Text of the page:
At the same time, under Section 1032 of the tax code, corporations recognize no gain or loss on the issuance of their own stock. So, there is in effect no tax benefit derived from reducing the amount realized in an IPO by the amount of capitalized facilitative costs. The corporation in the memo highlighted this fact, but the IRS was unpersuaded. The IRS responded that the corporation received a benefit in the form of not having to report the proceeds of the IPO in income, and that giving the corporation a further benefit through a deduction for the capitalized costs would be inconsistent with Section 265, which disallows any deduction for costs allocable to tax-exempt income.

Moreover, the IRS concluded that no abandonment of assets occurred in the memo example. The IRS reiterated that “established precedent holds that costs incident to the sale of stock are never recoverable, except in instances where a planned public offering is abandoned,” and rejected the corporation’s argument that its take-private transaction was analogous to an abandoned IPO. The IRS reasoned that, in the case of an abandoned IPO, no proceeds are available to offset the costs incurred, but that is not the case when an IPO is successfully completed, even if the corporation later goes back to being privately held. Further, the IRS stated that even if the corporation had a basis in the intangible benefits from the IPO, the claimed abandonment loss would not be available after the take private-transaction because the corporation “continues to benefit from once being a publicly traded company.”

The AM is similar in certain respects to a technical advice memorandum (TAM) that the IRS released in January 2020, which concluded that a target company that had been required to capitalize costs that facilitated the acquisition of the target’s stock could not deduct those costs when the target is later sold by the acquiring corporation. Instead the TAM concluded that the target can only deduct such costs if and when it is liquidated. Thus, in both the TAM and the AM, the IRS took the view that a deduction of capitalized facilitative costs is not allowable simply because subsequent events “undo” the original capital transaction. That result seems clearer in the case of the AM than in the TAM. While an argument may exist regarding whether the benefits of being publicly held are lost after a take-private transaction, it seems clear that the corporation had no basis in the capitalized costs, and thus no Section 165 deduction is available for the costs when the company undertakes a take private-transaction. Further, and perhaps most importantly, the taxpayer did not abandon the IPO transaction. Rather, the taxpayer completed the IPO and then in a separate, unrelated transaction, took the company private, which is not the type of “termination” that Section 165 seeks to address. In contrast, in the TAM guidance, there was no offset of capitalized transaction costs against the amount realized as the taxpayer/target was being acquired. Thus, the target company had basis in the costs. It is arguable, depending on the facts, that the synergies created by the acquisition of a target truly do disappear upon a subsequent sale of it, which ought to yield a deduction.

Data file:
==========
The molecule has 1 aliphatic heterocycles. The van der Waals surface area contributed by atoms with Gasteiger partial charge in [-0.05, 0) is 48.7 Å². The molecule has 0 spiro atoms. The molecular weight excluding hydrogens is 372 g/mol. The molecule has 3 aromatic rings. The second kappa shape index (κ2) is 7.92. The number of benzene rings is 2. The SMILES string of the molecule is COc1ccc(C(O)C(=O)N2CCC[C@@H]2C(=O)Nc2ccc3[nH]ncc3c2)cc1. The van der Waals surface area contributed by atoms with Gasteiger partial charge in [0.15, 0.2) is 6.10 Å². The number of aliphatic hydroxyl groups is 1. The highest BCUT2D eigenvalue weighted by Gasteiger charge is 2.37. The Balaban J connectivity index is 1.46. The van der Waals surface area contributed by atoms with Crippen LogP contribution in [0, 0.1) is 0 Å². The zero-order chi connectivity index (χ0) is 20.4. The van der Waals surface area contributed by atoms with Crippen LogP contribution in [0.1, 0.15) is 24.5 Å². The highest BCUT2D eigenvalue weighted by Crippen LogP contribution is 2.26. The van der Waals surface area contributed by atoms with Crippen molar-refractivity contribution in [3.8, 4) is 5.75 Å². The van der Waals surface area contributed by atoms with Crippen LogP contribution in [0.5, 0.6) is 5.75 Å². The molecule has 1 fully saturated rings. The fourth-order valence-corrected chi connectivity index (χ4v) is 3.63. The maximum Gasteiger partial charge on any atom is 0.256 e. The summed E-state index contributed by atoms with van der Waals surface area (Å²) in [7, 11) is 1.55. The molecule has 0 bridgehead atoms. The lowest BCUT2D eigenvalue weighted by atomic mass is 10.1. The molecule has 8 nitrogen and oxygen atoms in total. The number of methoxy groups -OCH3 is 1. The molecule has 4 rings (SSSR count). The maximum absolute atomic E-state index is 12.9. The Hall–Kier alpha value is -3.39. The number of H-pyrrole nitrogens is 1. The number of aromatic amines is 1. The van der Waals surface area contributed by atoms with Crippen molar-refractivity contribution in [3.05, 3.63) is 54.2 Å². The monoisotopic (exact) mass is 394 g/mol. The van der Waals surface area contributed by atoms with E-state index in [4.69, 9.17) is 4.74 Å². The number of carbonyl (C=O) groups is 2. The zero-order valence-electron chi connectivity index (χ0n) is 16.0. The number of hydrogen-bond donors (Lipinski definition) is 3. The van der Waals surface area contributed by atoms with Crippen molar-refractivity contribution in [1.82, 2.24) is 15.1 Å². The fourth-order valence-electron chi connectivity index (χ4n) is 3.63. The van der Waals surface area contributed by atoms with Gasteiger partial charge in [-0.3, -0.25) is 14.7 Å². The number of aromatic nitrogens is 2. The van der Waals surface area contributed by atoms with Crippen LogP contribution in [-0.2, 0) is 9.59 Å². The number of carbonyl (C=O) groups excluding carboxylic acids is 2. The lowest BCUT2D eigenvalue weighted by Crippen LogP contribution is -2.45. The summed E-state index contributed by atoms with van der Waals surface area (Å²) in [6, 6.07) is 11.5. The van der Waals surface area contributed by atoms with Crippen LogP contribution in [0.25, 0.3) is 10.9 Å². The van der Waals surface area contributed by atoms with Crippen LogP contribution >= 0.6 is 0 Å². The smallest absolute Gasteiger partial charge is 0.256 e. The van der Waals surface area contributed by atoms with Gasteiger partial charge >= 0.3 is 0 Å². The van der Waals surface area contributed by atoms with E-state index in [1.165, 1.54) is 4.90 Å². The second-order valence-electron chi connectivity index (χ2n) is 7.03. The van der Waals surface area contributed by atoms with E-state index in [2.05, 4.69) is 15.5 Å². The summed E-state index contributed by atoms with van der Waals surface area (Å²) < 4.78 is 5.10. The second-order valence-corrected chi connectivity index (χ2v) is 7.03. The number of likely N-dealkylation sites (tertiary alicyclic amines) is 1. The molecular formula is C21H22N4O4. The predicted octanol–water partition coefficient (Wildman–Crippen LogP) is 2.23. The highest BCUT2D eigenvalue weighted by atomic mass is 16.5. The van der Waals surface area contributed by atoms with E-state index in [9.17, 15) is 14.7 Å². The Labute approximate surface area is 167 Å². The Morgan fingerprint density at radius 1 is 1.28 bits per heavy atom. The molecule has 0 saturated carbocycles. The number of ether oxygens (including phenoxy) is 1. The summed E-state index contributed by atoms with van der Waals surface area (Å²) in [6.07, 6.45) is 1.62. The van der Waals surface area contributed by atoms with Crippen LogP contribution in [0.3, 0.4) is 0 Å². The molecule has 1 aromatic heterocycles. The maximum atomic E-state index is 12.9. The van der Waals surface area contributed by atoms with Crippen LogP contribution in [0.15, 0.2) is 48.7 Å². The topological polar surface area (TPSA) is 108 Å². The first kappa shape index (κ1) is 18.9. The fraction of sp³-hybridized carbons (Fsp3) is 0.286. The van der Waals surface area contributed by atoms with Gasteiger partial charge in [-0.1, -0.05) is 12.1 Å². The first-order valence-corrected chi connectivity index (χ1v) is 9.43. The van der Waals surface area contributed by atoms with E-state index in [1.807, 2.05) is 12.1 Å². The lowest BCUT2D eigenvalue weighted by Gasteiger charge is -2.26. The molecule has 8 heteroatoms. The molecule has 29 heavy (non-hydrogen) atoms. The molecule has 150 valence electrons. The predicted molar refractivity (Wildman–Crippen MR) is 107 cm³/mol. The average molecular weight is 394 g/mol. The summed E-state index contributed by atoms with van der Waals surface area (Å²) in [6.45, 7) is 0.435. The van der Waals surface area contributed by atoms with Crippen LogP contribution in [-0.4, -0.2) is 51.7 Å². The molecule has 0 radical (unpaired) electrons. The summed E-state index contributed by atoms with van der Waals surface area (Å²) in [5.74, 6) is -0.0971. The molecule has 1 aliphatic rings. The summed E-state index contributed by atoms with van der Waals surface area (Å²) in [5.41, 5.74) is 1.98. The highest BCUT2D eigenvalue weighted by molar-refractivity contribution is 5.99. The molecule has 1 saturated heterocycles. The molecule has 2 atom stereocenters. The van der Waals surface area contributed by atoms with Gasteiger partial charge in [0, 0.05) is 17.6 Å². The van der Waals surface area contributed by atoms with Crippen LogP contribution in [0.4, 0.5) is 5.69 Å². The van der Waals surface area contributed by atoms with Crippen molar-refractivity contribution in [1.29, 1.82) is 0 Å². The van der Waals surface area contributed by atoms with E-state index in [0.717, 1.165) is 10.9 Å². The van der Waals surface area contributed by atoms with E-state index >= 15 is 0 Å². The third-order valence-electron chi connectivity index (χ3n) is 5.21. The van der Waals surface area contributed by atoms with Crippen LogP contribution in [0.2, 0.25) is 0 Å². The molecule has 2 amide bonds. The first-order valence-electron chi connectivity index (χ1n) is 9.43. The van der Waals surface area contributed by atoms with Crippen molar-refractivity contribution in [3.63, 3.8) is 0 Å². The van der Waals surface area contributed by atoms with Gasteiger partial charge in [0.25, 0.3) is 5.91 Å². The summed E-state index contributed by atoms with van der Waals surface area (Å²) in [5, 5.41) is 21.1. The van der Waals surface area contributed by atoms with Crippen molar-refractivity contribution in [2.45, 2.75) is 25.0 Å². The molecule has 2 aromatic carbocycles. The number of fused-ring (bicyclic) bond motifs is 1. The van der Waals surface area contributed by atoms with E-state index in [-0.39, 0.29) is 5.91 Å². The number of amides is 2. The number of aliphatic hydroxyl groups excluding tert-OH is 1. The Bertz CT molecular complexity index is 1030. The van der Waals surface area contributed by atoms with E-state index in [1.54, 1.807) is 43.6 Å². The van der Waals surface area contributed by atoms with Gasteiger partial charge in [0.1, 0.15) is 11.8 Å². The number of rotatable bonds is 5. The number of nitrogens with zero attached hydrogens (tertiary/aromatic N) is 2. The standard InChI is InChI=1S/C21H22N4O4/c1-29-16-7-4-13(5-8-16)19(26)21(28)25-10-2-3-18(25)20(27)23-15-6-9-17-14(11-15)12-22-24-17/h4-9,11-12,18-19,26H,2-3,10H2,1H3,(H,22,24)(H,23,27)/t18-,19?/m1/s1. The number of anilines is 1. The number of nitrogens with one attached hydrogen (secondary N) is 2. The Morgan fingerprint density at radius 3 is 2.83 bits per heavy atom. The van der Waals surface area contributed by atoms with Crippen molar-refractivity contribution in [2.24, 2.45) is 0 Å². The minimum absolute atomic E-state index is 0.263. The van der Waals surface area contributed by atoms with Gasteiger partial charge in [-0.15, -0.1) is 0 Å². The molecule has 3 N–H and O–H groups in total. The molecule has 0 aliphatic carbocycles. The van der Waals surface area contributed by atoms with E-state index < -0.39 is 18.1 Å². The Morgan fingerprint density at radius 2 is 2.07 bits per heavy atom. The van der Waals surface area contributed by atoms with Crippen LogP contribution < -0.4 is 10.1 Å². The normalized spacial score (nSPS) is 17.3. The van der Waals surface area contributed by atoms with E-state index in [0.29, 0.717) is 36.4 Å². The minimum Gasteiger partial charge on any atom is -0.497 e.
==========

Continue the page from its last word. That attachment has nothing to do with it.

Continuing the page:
1 https://www.irs.gov/pub/lanoa/am-2020-003.pdf